FIG. 5 conceptually illustrates an example of an oriented finite element for a certain discontinuity orientation within a pixel block, according to one embodiment.

DETAILED DESCRIPTION

Throughout the following description, numerous specific details are set forth in order to provide a thorough understanding of the embodiments of the present invention. However, it should be understood that the embodiment of the present invention could be practiced without these particulars. In other instances, well known elements have not been shown or described in detail to avoid unnecessarily obscuring the embodiments of the present invention.

A new technology for fast rendering of photorealistic computer graphics images is presented. In the context of the present application this new technology is referred to as a directional coherence map (DCM). DCM is a pixel-based, rather than a polygon-based, technology capable of accurately reproducing subtle shading, shadow, and inter-reflection effects that are commonly seen in real-world scenes. As will become apparent to those of ordinary skill in the art, the DCM accelerator significantly speeds up rendering of ray-traced displays as compared to conventional techniques. In addition, DCM technology may be implemented in a variety of personal computer graphics hardware.

Overview of the DCM Accelerator

The DCM technique for handling general radiance discontinuities in a progressive ray tracing framework includes two primary components: first, an adaptive partitioning of the image plane into blocks, such that each block includes at most one discontinuity edge. Secondly, an estimation of the orientation of the discontinuity edge in each block. The estimation is achieved by computing the “direction of least discrepancy” within the block. The DCM assists in capturing radiance discontinuities by way of finite element approximation to the radiance function, with the finite elements on each block being oriented in accordance with the orientation of the discontinuity within that particular block.

According to one embodiment, instead of evaluating all screen pixels—as is done in conventional ray tracing—the DCM accelerator evaluates through ray tracing only the pixels on the boundary of a block. The boundary or edge pixels typically comprise a small fraction of all of the pixels in a display. As discussed previously, one of the main drawbacks of traditional ray tracing techniques is that they are very computationally intensive; this generally prohibits their use in ordinary computer graphics systems. However, by evaluating only the pixels on the boundary of each block, the DCM approach is able to combine generation of a very high quality image with a small sampling size. By way of example, the DCM technique is capable of rendering photorealistic computer graphics images by sampling as few as 6% of the pixels that make up the image plane.

Following evaluation of the edge or boundary pixels, the remaining pixels are interpolated from the evaluated pixels through an edge-preserving finite element approximation within each image block. The finite element approximant in each block is oriented according to the estimated orientation of the discontinuity within the block. Despite the fact that only a small percentage of all the pixels are evaluated through ray tracing, the quality of the resulting image is very high because by preserving discontinuities, the DCM preserves the high frequency details of the rendered image.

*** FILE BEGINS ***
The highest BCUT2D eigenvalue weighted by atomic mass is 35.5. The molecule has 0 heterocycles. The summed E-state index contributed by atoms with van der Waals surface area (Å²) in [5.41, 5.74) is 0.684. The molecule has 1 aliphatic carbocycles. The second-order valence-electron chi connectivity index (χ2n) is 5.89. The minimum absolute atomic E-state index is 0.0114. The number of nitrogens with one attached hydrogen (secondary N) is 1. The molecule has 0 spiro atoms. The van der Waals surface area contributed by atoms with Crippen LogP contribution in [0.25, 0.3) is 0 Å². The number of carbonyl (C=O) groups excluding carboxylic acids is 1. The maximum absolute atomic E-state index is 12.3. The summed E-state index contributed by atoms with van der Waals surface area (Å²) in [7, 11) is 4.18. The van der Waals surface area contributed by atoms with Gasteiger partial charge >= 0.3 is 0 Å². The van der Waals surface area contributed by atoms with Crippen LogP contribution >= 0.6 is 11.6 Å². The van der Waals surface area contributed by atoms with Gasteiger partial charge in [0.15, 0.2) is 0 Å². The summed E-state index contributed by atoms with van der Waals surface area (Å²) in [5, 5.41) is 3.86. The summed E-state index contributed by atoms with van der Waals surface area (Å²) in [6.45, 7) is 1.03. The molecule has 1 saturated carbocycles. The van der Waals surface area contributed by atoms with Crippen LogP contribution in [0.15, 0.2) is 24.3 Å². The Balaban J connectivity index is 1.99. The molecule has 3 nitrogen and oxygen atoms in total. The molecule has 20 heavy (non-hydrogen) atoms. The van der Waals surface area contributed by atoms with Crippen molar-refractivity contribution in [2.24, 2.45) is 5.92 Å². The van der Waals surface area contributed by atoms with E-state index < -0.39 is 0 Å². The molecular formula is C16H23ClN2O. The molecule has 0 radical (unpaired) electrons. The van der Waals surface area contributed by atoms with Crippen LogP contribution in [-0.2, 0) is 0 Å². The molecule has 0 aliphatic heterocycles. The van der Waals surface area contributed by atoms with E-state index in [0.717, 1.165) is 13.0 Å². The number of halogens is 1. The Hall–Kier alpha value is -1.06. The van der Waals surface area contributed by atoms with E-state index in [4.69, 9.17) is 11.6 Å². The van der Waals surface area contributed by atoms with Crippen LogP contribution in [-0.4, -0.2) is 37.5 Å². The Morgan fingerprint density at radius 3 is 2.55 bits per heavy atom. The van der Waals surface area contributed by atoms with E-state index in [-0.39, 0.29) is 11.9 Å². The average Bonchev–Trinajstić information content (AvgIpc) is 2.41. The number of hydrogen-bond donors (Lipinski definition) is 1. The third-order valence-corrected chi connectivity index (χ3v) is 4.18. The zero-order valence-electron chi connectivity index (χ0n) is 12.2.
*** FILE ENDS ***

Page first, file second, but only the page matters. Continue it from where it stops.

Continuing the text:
FIG. 1 conceptually illustrates one embodiment of the rendering pipeline, according to one embodiment. As can be seen, the system of FIG. 1 has two main stages. The first is the regular subdivision stage in which the image plane is partitioned into blocks. To perform the regular subdivision, the entire image plane maybe recursively subdivided it into blocks (e.g., by four). Note that during regular subdivision, the four corner pixels of each block may be sampled, and an approximate image may be created for display at any time by interpolating the corner values.

According to one embodiment, the second stage comprises an iterative process in which the DCM is constructed and refined. A subset of blocks are selected as edge blocks, and then analyzed for discontinuities. Blocks not selected simply go to another step of regular subdivision. For each edge block, the block boundary pixels are densely sampled, and the block may be subdivided (e.g., into four quads) for the next iteration. From the evaluated boundary pixels the discontinuities on the edge may be inferred. This information is recorded into the DCM, where it can be later used to construct an oriented finite element approximation of the block. It should be understood that the oriented finite elements on edge blocks, and the bilinear interpolants on any other block, may be resampled at any time at user request.

Pixel Evaluation and Discontinuity Estimation

FIGS. 2A-2D conceptually illustrate the pixel evaluation process controlled by the DCM accelerator. FIG. 2A simply shows the image plane 10, which consists of the data to be operated upon by the computer graphics hardware. Taking a divide-and-conquer approach, the DCM treats discontinuities by partitioning the image plane into small blocks so that most blocks are crossed by more than one discontinuity edge.